Running the race
Eight people to know in the endurance and running space
As chairman of Active Network, Alberga oversees the largest race registration platform in endurance sports, handling more than 4,500 annual running events. Long regarded as the industry’s version of Ticketmaster, the San Diego-based Active.com also has become a go-to source for endurance sports training information.
As president and CEO of Competitor Group, Dickey has overseen the expansion of an endurance sports conglomerate that includes the Rock ’n’ Roll Marathon Series, the TriRock Triathlon Series, Muddy Buddy events, and some of the industry’s most influential magazines, including Triathlete, Competitor and Inside Triathlon.
A former civilian counterterrorism officer in Great Britain, Dean proved skeptical Harvard Business School professors wrong by taking a school project and turning it into Tough Mudder. This year, 470,000 people will participate in the off-road obstacle event, which with $70 million in revenue is the leader in the booming obstacle race category.
In May 2011, the former AEG Sports president took over as CEO of World Triathlon Corp. and has worked to refocus the Ironman brand, raising the profile of the Tampa-based company that oversees nearly 100 Ironman and (half-distance) Ironman 70.3 races annually, attracting 200,000 participants.
As president and CEO of New York Road Runners, Wittenberg oversees the ING New York City Marathon. A former competitive runner who won the Marine Corps Marathon in 1987, Wittenberg landed ING as title sponsor and raised the profile of the event to rival the Boston Marathon.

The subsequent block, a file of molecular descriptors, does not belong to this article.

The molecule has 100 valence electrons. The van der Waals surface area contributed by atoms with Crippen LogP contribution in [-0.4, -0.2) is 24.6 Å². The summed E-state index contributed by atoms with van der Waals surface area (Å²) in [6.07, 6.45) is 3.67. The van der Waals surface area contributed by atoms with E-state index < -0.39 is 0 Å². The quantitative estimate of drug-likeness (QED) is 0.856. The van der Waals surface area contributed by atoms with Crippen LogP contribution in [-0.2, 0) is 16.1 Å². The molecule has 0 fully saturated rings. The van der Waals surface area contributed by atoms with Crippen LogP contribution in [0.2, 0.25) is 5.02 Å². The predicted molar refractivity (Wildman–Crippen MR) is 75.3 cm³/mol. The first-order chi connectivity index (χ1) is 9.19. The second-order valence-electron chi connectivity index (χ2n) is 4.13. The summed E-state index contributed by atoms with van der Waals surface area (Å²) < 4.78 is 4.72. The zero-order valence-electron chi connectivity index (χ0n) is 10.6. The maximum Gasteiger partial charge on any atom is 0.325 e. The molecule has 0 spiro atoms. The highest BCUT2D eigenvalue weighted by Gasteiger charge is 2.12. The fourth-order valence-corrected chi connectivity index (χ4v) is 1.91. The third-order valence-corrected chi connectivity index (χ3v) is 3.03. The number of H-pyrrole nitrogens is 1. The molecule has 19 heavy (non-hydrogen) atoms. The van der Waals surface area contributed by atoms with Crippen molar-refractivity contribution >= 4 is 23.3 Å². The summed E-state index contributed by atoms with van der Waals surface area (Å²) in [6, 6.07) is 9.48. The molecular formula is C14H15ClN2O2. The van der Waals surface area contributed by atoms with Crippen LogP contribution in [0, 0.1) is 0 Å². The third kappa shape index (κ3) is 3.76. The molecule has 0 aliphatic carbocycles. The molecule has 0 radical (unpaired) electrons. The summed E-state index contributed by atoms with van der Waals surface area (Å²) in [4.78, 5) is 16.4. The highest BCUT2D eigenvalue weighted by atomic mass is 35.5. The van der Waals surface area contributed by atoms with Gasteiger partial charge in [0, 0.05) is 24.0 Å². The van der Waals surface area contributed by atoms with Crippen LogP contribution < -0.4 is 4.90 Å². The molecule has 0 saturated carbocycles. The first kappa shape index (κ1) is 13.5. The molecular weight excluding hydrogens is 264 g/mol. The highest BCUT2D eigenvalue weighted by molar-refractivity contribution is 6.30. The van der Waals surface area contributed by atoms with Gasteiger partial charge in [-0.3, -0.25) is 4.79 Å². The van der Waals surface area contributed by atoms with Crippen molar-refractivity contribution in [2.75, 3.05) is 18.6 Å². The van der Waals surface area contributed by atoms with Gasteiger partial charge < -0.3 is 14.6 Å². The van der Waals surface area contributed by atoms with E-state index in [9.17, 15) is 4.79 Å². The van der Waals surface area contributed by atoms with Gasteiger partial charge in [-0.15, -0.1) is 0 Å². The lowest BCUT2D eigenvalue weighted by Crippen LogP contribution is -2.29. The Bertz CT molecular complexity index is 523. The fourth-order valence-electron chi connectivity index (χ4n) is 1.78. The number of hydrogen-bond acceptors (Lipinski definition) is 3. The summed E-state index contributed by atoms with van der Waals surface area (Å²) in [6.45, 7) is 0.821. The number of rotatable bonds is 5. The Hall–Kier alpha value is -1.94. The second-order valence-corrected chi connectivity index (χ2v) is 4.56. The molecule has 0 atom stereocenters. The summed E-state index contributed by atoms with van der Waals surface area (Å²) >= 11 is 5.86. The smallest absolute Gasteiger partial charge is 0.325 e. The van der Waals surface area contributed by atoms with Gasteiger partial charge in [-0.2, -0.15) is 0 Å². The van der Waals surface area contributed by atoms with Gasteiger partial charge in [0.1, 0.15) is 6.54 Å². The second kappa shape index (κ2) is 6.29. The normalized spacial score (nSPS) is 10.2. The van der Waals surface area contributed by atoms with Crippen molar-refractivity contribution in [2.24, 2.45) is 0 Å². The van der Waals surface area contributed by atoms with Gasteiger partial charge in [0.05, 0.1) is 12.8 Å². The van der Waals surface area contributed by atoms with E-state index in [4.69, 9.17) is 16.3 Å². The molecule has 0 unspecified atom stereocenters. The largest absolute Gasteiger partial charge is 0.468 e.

Kalama reinvigorated the sport of stand-up paddle (SUP) surfing in the mid-1990s with friend and fellow big wave surfer Laird Hamilton. What once was seen as only a leisurely way to spend time on the water has evolved into a rapidly growing race category with events that become a brutal battle of attrition. Kalama is SUP’s most visible figure, designing paddleboards for Imagine Surf, conducting clinics and serving as all-around ambassador for the sport.
JOE DE SENA
|De Sena (right) poses with competitor Hobie Call.
A former Wall Street trader who once competed in 12 Ironman Triathlons in one year, De Sena created Spartan Race, perhaps the most grueling of the mainstream obstacle race series. More than 350,000 people will run a Spartan Race of various lengths in 2012, including a course at Fenway Park in November.
Those outside triathlon would never guess that the sport’s most lucrative race ($1.1 million prize purse) takes place in Des Moines, Iowa, attracting a deep roster of professionals. That’s due to the sponsorship of Hy-Vee, a 235-store chain of grocery stores in the Midwest. Edeker, a 30-year Hy-Vee veteran, took over as chairman and CEO of the grocer in June.